Friday, February 4, 2011
Posted by lea at 11:24 AM
The text sounded to me like a dumbed-down version of the book, although I discovered rather to my surprise that apparently most of it is taken word for word from the novel. It sounds like they only took the most obvious sentences though: 'Robert Neville is inside the house. The zombies are outside moaning for him to come out.' (Okay, this is my interpretation and not a direct quote, but seriously the narration was just like that).
What's particularly disappointing about the graphic novel is that the images, which I think have a responsibility to add to the drama and read between the lines of the text, do nothing of the sort. If the text says, 'Robert Neville drinks a whole bottle of whiskey', the image shows him actually drinking a bottle of whiskey. Come on.
The best graphic novels, like the best children's books, have illustrations that add a new dimension to the story using layers and sub-text, but there's no attempt to do that here. There's nothing slick or sophisticated in the illustrations, and Ruth, the only other seemingly proper human being apart from the protagonist, is drawn very differently in different scenes. The first time they meet she's quite attractive, but when they meet a second time, she looks like a completely different person with a bulging forehead and bloated face, and there's no reasonable explanation for this fact. Did she suddenly contract down syndrome?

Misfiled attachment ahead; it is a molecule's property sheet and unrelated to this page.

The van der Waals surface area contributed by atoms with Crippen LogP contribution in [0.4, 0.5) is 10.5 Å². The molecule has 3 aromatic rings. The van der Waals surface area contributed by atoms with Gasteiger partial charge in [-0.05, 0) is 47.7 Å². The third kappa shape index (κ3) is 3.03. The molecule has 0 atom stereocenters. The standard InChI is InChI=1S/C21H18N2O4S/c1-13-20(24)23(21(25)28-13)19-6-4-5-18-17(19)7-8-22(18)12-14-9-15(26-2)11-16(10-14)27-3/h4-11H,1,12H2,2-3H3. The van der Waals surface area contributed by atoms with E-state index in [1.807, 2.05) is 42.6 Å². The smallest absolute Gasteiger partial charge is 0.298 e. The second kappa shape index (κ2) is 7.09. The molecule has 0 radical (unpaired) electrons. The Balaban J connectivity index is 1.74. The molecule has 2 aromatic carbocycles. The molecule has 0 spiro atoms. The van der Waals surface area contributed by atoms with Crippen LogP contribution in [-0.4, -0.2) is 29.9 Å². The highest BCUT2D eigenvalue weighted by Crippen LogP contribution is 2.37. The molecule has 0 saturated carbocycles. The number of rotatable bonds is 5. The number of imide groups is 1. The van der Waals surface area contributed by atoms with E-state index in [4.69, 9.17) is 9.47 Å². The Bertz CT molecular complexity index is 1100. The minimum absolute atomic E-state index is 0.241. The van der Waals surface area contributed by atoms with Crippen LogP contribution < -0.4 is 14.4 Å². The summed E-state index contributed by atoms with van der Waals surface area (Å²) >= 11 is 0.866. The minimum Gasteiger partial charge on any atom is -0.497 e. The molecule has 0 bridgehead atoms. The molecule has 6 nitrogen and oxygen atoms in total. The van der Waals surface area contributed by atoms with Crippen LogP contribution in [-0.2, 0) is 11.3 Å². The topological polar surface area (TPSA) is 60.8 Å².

I think the only people who would really enjoy this are the ones who can't be bothered to read the original novel and want the story told in a simple format or young teenage boys. Actually scratch that last one, I think I may not be giving young teenage guys enough credit.